Sunday, August 26, 2012

Alive Forever

My obsession with the films of Jean Rollin continues, apparently. This time around, I've been facilitated by the pending Kino Lorber release of two latter-day Rollin films, The Living Dead Girl from 1982, and Two Orphan Vampires 1997. To begin...
The Living Dead Girl - Counting the two movies under discussion tonight, I have seen seven Jean Rollin films this year, and I keep expecting one of them to bore me, or to be something less than interesting. Well, I'm not there yet, and this one, along with Fascination, is one of the best yet. In fairness, I figured that if I ever were to be bored by Rollin, this wouldn't be the one to do it, largely because in his essay about these titles that is included with both discs, Tim Lucas says the climax of The Living Dead Girl is " of the most emotionally incendiary finales in horror film history." I have to admit that getting there is not necessarily a jaw-dropping experience, though it's not a bad one, either. The film begins with three grave robbers plundering the tombs beneath an old French castle where Catharine Valmont (Francoise Blanchard), dead two years as the film begins, is interred. Or she's supposed to be dead. She's not, though, obviously, or not dead dead, and she rises from her coffin and rather brutally takes them out (toxic waste plays a small part in these killings, for no particular reason -- if the implication is that Catharine is revived by this stuff, it's not made at all clear, but anyway I don't believe that's one Rollin was going for). Catharine's history and relationship with Helene (Marina Pierro) is revealed in flashbacks, and essentially the deal is when the two were young girls they made a blood pact, promising that when one of them died, the other would follow fast behind. This didn't happen, Helene is still alive and well, and Catharine is left wondering the castle and the fields that surround it, where she is seen, and photographed, by Barbara Simon (Carina Barone) who is travelling the countryside with her husband Greg (Mike Marshall).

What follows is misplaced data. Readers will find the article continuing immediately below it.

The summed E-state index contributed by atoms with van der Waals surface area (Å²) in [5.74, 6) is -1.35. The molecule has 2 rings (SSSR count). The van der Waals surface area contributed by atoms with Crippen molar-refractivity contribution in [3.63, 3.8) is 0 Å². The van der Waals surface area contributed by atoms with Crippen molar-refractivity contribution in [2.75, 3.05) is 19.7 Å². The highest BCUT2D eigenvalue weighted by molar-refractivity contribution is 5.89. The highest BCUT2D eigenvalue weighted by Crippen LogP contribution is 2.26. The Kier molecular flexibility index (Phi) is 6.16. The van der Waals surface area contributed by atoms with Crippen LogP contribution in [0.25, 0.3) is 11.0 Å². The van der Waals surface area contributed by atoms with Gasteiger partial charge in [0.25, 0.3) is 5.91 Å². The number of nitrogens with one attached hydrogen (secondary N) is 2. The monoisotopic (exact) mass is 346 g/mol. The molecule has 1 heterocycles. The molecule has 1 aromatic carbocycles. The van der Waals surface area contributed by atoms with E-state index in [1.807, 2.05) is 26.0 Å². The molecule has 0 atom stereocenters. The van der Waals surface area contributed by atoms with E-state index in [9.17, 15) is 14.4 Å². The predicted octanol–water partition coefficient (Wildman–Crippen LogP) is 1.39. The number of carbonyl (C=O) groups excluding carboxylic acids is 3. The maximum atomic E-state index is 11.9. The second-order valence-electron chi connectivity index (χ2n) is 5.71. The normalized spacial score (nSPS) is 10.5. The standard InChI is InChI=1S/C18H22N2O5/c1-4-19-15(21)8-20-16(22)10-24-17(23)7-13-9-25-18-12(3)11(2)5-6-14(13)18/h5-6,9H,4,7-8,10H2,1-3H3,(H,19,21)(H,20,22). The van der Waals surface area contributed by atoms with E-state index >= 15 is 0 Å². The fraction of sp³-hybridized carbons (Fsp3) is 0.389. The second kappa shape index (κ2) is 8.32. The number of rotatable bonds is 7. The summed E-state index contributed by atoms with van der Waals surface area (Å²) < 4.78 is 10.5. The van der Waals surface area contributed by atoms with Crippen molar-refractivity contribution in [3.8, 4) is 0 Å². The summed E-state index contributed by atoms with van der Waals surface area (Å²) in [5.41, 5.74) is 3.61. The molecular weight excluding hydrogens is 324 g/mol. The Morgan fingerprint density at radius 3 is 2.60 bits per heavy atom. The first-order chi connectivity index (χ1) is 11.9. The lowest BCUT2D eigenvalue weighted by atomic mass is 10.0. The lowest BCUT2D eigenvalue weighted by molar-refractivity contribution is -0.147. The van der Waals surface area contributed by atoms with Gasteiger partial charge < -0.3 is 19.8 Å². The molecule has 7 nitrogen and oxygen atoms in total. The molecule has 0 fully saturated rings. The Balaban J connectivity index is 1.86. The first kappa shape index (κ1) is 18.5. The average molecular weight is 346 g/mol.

So. Helene and Catharine meet back up, and Helene, with some degree of uncertain eagerness, takes it upon herself to feed Catharine. Catharine needs human blood, or human flesh, or both. The film's original title is La Morte Vivante, which means "living death," so even if you choose to go by that title rather than the Americanized The Living Dead Girl, you still get some Romero color to it all. And this film is quite gory, occasionally in the way Romero had, at that time, recently become famous for. Even so, Catharine seems less like a zombie than a vampire, or vampire/zombie hybrid, and the relationship between Catharine and Helene prefigures, a little bit, the one between Eli and Oskar in Let the Right One In. The other side of the Helene/Catharine relationship is what was it exactly before Catharine died (we never find out how she died, by the way)? It seems pretty clear to me that it was a romantic and sexual one, but Rollin is never explicit about that. Which is the other thing about Rollin. I've said this before, but nudity and sex in his films can often function in ways that carry it beyond exploitation. There's a fair amount of nudity in The Living Dead Girl, but none from Marina Pierro, and, it should almost follow, and does here, no sex between Catharine and Helene. So if they are lesbians, they're lesbians just because the characters are lesbians, not for titillation.

Anyhow, the ending of the film is where the fascination really (pun not intended, but also unavoidable) begins. And I don't care to give it away. But the "emotionally incendiary" is just part of what makes the last ten or fifteen minutes of The Living Dead Girl so unusual. The other part is that at one point Rollin very consciously tells his plot to go right out and fuck itself, in a way that might strike some viewers as absurd, but which played to me as an invigorating refusal to be hemmed in by what more narrow-minded individuals would consider the necessities of formula. It's pretty obvious to me at this point that formula didn't interest Rollin at all, but rarely have I seem him say as much with such vigor. And then, yes, that "emotionally incendiary" climax...I'm here to tell you, Tim Lucas ain't wrong. It ends with a howl of despair and loss and blood and meat, and it can't be quickly forgotten.